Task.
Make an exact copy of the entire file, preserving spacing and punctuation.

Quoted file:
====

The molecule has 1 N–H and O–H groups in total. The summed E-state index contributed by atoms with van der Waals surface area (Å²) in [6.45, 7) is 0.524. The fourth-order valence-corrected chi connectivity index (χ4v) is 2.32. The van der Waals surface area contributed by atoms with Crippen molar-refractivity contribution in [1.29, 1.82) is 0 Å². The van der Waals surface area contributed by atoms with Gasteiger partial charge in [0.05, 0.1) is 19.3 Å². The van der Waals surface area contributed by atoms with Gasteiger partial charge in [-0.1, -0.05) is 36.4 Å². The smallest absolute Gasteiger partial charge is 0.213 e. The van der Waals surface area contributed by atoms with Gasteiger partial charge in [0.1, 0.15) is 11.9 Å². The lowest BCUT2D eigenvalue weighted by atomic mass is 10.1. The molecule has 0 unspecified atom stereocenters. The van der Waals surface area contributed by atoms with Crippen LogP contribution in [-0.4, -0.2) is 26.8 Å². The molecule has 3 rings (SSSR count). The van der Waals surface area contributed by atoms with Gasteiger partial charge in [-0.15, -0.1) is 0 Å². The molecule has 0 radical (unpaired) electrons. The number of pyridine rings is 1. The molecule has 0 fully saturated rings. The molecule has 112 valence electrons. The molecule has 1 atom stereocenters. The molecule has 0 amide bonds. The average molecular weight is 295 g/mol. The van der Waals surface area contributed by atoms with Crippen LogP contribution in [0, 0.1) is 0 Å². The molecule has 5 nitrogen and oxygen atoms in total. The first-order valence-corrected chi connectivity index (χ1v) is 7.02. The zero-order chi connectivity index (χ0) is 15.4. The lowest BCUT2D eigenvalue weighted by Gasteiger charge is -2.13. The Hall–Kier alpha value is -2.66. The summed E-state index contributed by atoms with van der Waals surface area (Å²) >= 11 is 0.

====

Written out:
The molecule has 1 N–H and O–H groups in total. The summed E-state index contributed by atoms with van der Waals surface area (Å²) in [6.45, 7) is 0.524. The fourth-order valence-corrected chi connectivity index (χ4v) is 2.32. The van der Waals surface area contributed by atoms with Crippen molar-refractivity contribution in [1.29, 1.82) is 0 Å². The van der Waals surface area contributed by atoms with Gasteiger partial charge in [0.05, 0.1) is 19.3 Å². The van der Waals surface area contributed by atoms with Gasteiger partial charge in [-0.1, -0.05) is 36.4 Å². The smallest absolute Gasteiger partial charge is 0.213 e. The van der Waals surface area contributed by atoms with Gasteiger partial charge in [0.1, 0.15) is 11.9 Å². The lowest BCUT2D eigenvalue weighted by atomic mass is 10.1. The molecule has 0 unspecified atom stereocenters. The van der Waals surface area contributed by atoms with Crippen LogP contribution in [-0.4, -0.2) is 26.8 Å². The molecule has 3 rings (SSSR count). The van der Waals surface area contributed by atoms with Gasteiger partial charge in [-0.15, -0.1) is 0 Å². The molecule has 0 radical (unpaired) electrons. The number of pyridine rings is 1. The molecule has 0 fully saturated rings. The molecule has 112 valence electrons. The molecule has 1 atom stereocenters. The molecule has 0 amide bonds. The average molecular weight is 295 g/mol. The van der Waals surface area contributed by atoms with Crippen LogP contribution in [0, 0.1) is 0 Å². The molecule has 5 nitrogen and oxygen atoms in total. The first-order valence-corrected chi connectivity index (χ1v) is 7.02. The zero-order chi connectivity index (χ0) is 15.4. The lowest BCUT2D eigenvalue weighted by Gasteiger charge is -2.13. The Hall–Kier alpha value is -2.66. The summed E-state index contributed by atoms with van der Waals surface area (Å²) >= 11 is 0.